“Where are you from?” she asked with a confidence that rapidly dwindled into embarrassment when I responded, “I was born here.” The awkward pause that causes eyes to wander, skin to prickle, and blood to rush is quickly relieved by the “but my parents are Colombian.” She seems to breathe again and feel the comfort she was familiar with six seconds before she had asked me the line-drawing question. My parents were born and raised in Colombia, but I was born and raised in Weston, a Fort Lauderdale suburb. Answering the following questions almost makes me feel like an actor rehearsing my lines for the millionth time. Yes, I am bilingual; yes, I have traveled to Colombia; in fact, I visit every summer and my profound attachment to the country has made the declaring of myself “American” unfit, yet, classification of myself “Colombian” slightly uncomfortable.
I knew I couldn’t be the only one with this dilemma, and it became an even more prevalent confusion in my junior year of high school when I chose “White” on my answer sheet through the process of elimination. I am not Indian, Asian, African or biracial, and choosing “other” at the time seemed more like giving up in how to identify myself rather than making a statement; leaving “white” as my last option. But I asked myself, “Do they mean ‘skin-color-white’? Or ‘I-was-born- in-America- white’?” I justified my answer by reminding myself that my father has white skin and green eyes, so, I chose “white” when, in reality, I have dark olive/tan skin. While I could have easily bubbled-in “Other,” at that moment, I chose to identify with my American self. But this was not always the case.
I have spent years trying to decipher this mystery. Am I both? Am I neither? What am I and where am I really from? For years I have felt absolutely uneasy with the idea of trying to label myself one or the other. However, being raised in South Florida has made it much easier to answer the black-or-white-question, “where are you from,” in a grey form. If the U.S. is a melting pot, South Florida is a recycled city bench. The amount of South American, Central American, European, Caribbean, and Middle Eastern communities in that region is astounding. More specifically, in my particular city, Venezuelans and Colombians are even more heavily concentrated. Most of my friends and people of association were either fully American or first or second generation immigrants from Colombia or Venezuela.
In light of this, to those who were first generation immigrants, I was an “American” and those who were second generation immigrants like me thought of me as “Colombian.” Likewise, I am considered Hispanic in this country but considered Gringa, or American, in Colombia – or any other country for that matter. This points directly to how easily others can perceive you, and many times, it may not be in correlation with how you see yourself. It all depends on adaptation and just how much those who have foreign-born parents or immigrants themselves have accustomed to the very-American, semi-American, or in my case, almost Hispanic-colonial-based culture. It has to do with what exactly the person has chosen to integrate into their lives, and what they reject as something they don’t want in their lives. In other words, it is very possible to create one’s own culture, per say, and develop one’s own identification.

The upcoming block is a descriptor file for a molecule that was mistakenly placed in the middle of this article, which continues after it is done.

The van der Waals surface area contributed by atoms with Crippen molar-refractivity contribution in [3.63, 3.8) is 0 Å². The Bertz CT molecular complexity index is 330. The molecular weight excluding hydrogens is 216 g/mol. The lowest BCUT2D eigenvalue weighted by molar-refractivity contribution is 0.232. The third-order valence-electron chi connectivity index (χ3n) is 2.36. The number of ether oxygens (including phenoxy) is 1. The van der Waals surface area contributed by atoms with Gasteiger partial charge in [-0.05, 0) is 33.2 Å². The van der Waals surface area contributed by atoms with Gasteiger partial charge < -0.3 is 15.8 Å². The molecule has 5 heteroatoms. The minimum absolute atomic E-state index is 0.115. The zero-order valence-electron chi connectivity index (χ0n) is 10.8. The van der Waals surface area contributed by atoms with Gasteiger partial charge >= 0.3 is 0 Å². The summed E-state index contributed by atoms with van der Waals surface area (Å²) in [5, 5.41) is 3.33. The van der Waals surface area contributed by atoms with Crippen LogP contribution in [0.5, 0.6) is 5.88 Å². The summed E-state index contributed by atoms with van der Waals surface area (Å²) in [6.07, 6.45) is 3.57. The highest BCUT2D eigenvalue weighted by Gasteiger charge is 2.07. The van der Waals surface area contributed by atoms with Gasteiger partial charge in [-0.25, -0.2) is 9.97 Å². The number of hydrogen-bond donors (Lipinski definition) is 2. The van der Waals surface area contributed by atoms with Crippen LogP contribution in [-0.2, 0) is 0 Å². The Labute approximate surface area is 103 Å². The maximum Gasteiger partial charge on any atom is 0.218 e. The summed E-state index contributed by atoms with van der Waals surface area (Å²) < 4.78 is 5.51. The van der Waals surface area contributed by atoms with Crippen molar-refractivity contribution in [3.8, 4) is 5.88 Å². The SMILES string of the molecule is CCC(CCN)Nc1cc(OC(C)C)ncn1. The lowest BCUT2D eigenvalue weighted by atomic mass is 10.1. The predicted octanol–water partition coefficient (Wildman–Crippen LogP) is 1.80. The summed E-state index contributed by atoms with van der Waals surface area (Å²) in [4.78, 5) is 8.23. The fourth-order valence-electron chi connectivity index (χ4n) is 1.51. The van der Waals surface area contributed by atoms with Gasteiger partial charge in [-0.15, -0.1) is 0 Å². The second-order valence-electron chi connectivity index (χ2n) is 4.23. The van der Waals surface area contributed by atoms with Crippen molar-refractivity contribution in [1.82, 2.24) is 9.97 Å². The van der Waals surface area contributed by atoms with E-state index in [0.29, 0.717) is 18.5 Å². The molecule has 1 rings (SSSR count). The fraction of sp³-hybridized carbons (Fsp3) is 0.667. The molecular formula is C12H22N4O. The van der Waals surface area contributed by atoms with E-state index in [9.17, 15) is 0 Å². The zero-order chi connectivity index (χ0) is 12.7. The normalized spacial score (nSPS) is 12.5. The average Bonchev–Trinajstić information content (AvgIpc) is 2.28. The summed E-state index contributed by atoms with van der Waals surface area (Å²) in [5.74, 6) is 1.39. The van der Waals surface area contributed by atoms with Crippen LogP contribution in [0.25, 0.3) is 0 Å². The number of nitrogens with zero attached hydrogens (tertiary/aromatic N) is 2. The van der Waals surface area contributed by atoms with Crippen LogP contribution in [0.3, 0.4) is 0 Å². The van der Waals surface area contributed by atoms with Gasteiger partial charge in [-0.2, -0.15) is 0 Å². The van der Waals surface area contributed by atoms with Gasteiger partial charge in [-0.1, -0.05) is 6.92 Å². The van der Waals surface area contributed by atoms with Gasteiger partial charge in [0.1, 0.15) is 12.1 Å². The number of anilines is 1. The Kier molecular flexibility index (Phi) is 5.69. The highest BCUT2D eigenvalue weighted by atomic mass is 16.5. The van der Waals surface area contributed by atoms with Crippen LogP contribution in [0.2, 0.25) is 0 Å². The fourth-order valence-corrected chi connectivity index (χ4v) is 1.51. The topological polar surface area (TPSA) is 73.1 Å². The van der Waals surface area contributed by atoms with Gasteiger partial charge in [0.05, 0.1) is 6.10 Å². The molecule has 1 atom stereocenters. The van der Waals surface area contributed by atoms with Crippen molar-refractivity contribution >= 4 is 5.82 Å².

Having parents from a different country than the one I was born and raised in means I have Carlos Vives and Frank Sinatra downloaded onto my iPod. It means I am the vegetarian that gets confused looks when I order only a side of red beans with rice and a pandebono at Colombian restaurants. It means that I speak the truly convenient and creative Spanglish language with my friends and US-born-family members, yet, jot down any unfamiliar English word in my agenda to look up and learn later. It means that when I am in the U.S., I will miss Juan Valdez Coffee and when in Colombia, I will think of how many free Starbucks drinks I am missing out on every 12 days. It means I chose to stuff my luggage with a stash of home-made frozen arepas to cook for breakfast instead of swiping my ID card at the college dining hall every morning. It means I criticize both American and Colombian governments and societies. It means I felt the knife in my heart that Saturday afternoon when I abandoned my unfinished homework to protest for a better Venezuelan government in snowy Boston. It means I had to unwillingly part from my cousin at the airport only to wait two hours for her because owning a blue passport unshackles me from having to bear the immigration process. It means that I am a daughter of the breath-taking mountainous rock that veins Colombia and a daughter of the Miami concrete jungle that is arranged as an unending labyrinth. It means many, many things, but it most importantly means that I am a little bit of both cultures and I find my balance in what I create it to be.
Figuring out just where to draw the line in your opinions, practices, and beliefs is where that balance is created. The next time somebody asks you where you are from, strapping yourself to one label is unnecessary; even when you find yourself surrounded by people who are of a certain nation or have decided their ethos, you can craft your own identification through a medium of what you have been exposed to.